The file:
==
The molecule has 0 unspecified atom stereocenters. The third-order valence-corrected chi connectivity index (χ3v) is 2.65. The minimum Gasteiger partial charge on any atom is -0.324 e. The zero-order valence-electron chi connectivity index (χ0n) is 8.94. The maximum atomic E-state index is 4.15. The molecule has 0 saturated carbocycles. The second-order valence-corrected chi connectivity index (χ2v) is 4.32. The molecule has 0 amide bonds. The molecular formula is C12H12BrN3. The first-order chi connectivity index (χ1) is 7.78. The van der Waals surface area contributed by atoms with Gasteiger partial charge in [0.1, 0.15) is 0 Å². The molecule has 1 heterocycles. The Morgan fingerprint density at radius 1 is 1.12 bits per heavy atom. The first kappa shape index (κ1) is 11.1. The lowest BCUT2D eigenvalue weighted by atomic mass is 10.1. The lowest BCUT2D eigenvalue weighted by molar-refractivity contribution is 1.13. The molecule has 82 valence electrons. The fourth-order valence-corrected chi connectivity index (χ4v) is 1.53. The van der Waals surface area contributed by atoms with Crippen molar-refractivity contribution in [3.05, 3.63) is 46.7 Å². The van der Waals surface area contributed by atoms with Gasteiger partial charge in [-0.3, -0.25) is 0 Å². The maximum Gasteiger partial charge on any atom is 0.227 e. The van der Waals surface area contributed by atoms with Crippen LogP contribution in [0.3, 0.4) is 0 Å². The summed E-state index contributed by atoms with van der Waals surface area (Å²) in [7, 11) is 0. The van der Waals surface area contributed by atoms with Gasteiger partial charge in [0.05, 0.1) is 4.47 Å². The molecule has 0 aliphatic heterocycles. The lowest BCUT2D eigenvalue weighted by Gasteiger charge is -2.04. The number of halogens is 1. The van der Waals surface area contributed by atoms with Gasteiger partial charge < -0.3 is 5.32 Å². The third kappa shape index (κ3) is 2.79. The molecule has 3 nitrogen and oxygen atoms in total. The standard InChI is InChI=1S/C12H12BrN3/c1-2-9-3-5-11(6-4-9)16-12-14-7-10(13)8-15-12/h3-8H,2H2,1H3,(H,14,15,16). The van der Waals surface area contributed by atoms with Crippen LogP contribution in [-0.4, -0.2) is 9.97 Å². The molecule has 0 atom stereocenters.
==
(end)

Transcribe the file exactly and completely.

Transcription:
The molecule has 0 unspecified atom stereocenters. The third-order valence-corrected chi connectivity index (χ3v) is 2.65. The minimum Gasteiger partial charge on any atom is -0.324 e. The zero-order valence-electron chi connectivity index (χ0n) is 8.94. The maximum atomic E-state index is 4.15. The molecule has 0 saturated carbocycles. The second-order valence-corrected chi connectivity index (χ2v) is 4.32. The molecule has 0 amide bonds. The molecular formula is C12H12BrN3. The first-order chi connectivity index (χ1) is 7.78. The van der Waals surface area contributed by atoms with Gasteiger partial charge in [0.1, 0.15) is 0 Å². The molecule has 1 heterocycles. The Morgan fingerprint density at radius 1 is 1.12 bits per heavy atom. The first kappa shape index (κ1) is 11.1. The lowest BCUT2D eigenvalue weighted by atomic mass is 10.1. The lowest BCUT2D eigenvalue weighted by molar-refractivity contribution is 1.13. The molecule has 82 valence electrons. The fourth-order valence-corrected chi connectivity index (χ4v) is 1.53. The van der Waals surface area contributed by atoms with Crippen molar-refractivity contribution in [3.05, 3.63) is 46.7 Å². The van der Waals surface area contributed by atoms with Gasteiger partial charge in [-0.3, -0.25) is 0 Å². The maximum Gasteiger partial charge on any atom is 0.227 e. The van der Waals surface area contributed by atoms with Crippen LogP contribution in [0.3, 0.4) is 0 Å². The summed E-state index contributed by atoms with van der Waals surface area (Å²) in [7, 11) is 0. The van der Waals surface area contributed by atoms with Gasteiger partial charge in [0.05, 0.1) is 4.47 Å². The molecule has 0 aliphatic heterocycles. The lowest BCUT2D eigenvalue weighted by Gasteiger charge is -2.04. The number of halogens is 1. The van der Waals surface area contributed by atoms with Gasteiger partial charge < -0.3 is 5.32 Å². The third kappa shape index (κ3) is 2.79. The molecule has 3 nitrogen and oxygen atoms in total. The standard InChI is InChI=1S/C12H12BrN3/c1-2-9-3-5-11(6-4-9)16-12-14-7-10(13)8-15-12/h3-8H,2H2,1H3,(H,14,15,16). The van der Waals surface area contributed by atoms with Crippen LogP contribution in [-0.4, -0.2) is 9.97 Å². The molecule has 0 atom stereocenters.